When it comes to Doctor Who, I must admit to large amounts of ignorance. I have been aware of the show for a long time, I can probably track it all the way back to my early childhood. I recall stumbling across episodes on PBS or some such network and I would watch; however, I never really absorbed it. I liked it but it never attracted me in the way that, say, Star Trek did. I never felt compelled to seek it out, I would watch but I never went out of my way. Then the series was revived in a rather substantial fashion in 2005 with Christopher Eccleston; it was good and I loved it. Then David Tennant stepped into the TARDIS in 2006 and I enjoyed the first few seasons but then lost track. Now, with this release I am officially introduced to the Matt Smith version of the Doctor.
The Doctor, the Widow, and the Wardrobe is the 2011 edition of the Christmas special, an annual tradition of the universe, and the second one to feature Smith. The story is a little bit inspired by the CS Lewis novel, the similarly titled The Lion, the Witch, and the Wardrobe. It is a sweet holiday tale that does not feature a villain, but does have a good dose of genuine emotion, some good special effects, comedy, drama, and pretty good acting. As it turns out, I now think I need to go back and check out some of the most recent season.
As the special starts, the Doctor is on a spaceship orbiting the Earth. He is running and the ship is starting to explode. He is able to get off the ship while wearing a spacesuit. He crashes to Earth of the late 1930s where he meets Madge Orwell, who kindly helps him find the TARDIS.
A few years later, World War II is raging and Madge learns that her husband is lost over the English Channel. She takes her two children, Cyril and Lily, to a friend’s home in Dorset where they meet the quirky Caretaker (aka The Doctor). Christmas is around the corner and Madge wishes to protect the children from the knowledge of their father’s fate.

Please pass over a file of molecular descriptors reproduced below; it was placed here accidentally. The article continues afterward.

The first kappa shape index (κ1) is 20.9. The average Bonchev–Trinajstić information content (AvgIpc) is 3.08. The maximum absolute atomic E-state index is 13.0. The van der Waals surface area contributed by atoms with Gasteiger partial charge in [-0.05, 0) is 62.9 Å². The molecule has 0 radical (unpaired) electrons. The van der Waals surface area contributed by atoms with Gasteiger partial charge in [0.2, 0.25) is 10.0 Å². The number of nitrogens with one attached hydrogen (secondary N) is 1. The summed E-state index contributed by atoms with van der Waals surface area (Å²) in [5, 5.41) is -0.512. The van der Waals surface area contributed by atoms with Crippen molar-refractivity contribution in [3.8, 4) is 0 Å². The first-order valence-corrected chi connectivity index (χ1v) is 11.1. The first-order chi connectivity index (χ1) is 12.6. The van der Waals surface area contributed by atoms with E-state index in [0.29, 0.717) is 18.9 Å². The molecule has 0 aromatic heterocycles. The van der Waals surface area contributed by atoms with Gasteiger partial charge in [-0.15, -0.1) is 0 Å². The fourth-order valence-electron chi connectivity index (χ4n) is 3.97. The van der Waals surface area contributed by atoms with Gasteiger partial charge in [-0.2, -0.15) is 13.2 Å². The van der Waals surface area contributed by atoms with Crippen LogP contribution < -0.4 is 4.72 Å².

The story takes us into a Christmas gift, which is actually a portal, to a snowy forest on an alien world where they meet wood creatures who are looking for help from someone they deem to be strong. This leads too…. well, I don’t want to give you everything. Let’s just say that you should take a little time to watch it, if you haven’t already that is.
I found the story to be rather sweet with the mother’s wish to retain her children’s innocence and ability to enjoy the holiday. I liked the Doctor respecting the wishes and the inadvertent adventure. There are some rather funny lines and the wood creatures are pretty cool too.
What else is there to say? You either like the quirky brand of Doctor Who science fiction or you don’t. It may be a little disconcerting when just jumping in, but it is nothing if not inviting.
Audio/Video. The video is presented in its original broadcast ratio of 16:9 and looks exceptionally good with this high definition transfer. The detail is fantastic, the closeups reveal some very nice detail level. I found no evidence of artifacts or other digital issues. The colors are all bright and sharp, this show really plays up the primary colors and is better for it. Blacks are deep without loss of detail in the shadows. It is a very pleasing visual presentation.
The soundtrack is a DTS-HD Surround track that sounds good enough to match the brightly colored visuals. Dialogue is crisp, music is nicely represented and it is just a nice bright listen. Nothing to complain about, but not really a lot to talk about either.
- Prequel to the Special. This was released online prior to the episode airing. It is a teaser that shows just what was going on prior to that spaceship blowing up.
- Clip Shows. A trio of clip shows are included that chronicle the best bits and pieces of the latest doctors adventures. They all run around 43-minutes a piece and are broken down between the Doctor, the Companions, and the Monsters. They were very good for me, who has not seen the latest adventures to tease me about what I need to catch up with.